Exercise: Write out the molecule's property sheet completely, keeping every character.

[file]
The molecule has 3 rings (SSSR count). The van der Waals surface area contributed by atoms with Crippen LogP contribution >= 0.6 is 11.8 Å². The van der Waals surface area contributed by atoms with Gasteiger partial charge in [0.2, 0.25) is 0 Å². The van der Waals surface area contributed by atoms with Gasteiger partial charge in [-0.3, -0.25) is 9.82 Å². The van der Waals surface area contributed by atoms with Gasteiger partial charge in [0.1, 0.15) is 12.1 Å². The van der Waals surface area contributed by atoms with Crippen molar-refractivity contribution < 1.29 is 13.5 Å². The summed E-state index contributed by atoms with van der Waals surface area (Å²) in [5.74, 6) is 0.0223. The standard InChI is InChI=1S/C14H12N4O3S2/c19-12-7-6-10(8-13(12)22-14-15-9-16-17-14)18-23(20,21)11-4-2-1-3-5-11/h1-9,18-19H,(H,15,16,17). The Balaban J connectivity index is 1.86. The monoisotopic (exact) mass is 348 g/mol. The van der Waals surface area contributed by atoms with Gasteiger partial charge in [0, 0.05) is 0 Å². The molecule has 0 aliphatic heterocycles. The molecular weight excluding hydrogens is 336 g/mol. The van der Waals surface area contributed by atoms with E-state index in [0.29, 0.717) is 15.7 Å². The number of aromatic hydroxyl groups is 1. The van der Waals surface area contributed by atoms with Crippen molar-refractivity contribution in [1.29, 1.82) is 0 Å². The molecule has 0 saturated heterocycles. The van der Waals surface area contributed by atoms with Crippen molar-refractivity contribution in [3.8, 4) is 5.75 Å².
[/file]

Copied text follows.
The molecule has 3 rings (SSSR count). The van der Waals surface area contributed by atoms with Crippen LogP contribution >= 0.6 is 11.8 Å². The van der Waals surface area contributed by atoms with Gasteiger partial charge in [0.2, 0.25) is 0 Å². The van der Waals surface area contributed by atoms with Gasteiger partial charge in [-0.3, -0.25) is 9.82 Å². The van der Waals surface area contributed by atoms with Gasteiger partial charge in [0.1, 0.15) is 12.1 Å². The van der Waals surface area contributed by atoms with Crippen molar-refractivity contribution < 1.29 is 13.5 Å². The summed E-state index contributed by atoms with van der Waals surface area (Å²) in [5.74, 6) is 0.0223. The standard InChI is InChI=1S/C14H12N4O3S2/c19-12-7-6-10(8-13(12)22-14-15-9-16-17-14)18-23(20,21)11-4-2-1-3-5-11/h1-9,18-19H,(H,15,16,17). The Balaban J connectivity index is 1.86. The monoisotopic (exact) mass is 348 g/mol. The van der Waals surface area contributed by atoms with Gasteiger partial charge in [0, 0.05) is 0 Å². The molecule has 0 aliphatic heterocycles. The molecular weight excluding hydrogens is 336 g/mol. The van der Waals surface area contributed by atoms with E-state index in [0.29, 0.717) is 15.7 Å². The number of aromatic hydroxyl groups is 1. The van der Waals surface area contributed by atoms with Crippen molar-refractivity contribution in [1.29, 1.82) is 0 Å². The molecule has 0 saturated heterocycles. The van der Waals surface area contributed by atoms with Crippen molar-refractivity contribution in [3.8, 4) is 5.75 Å².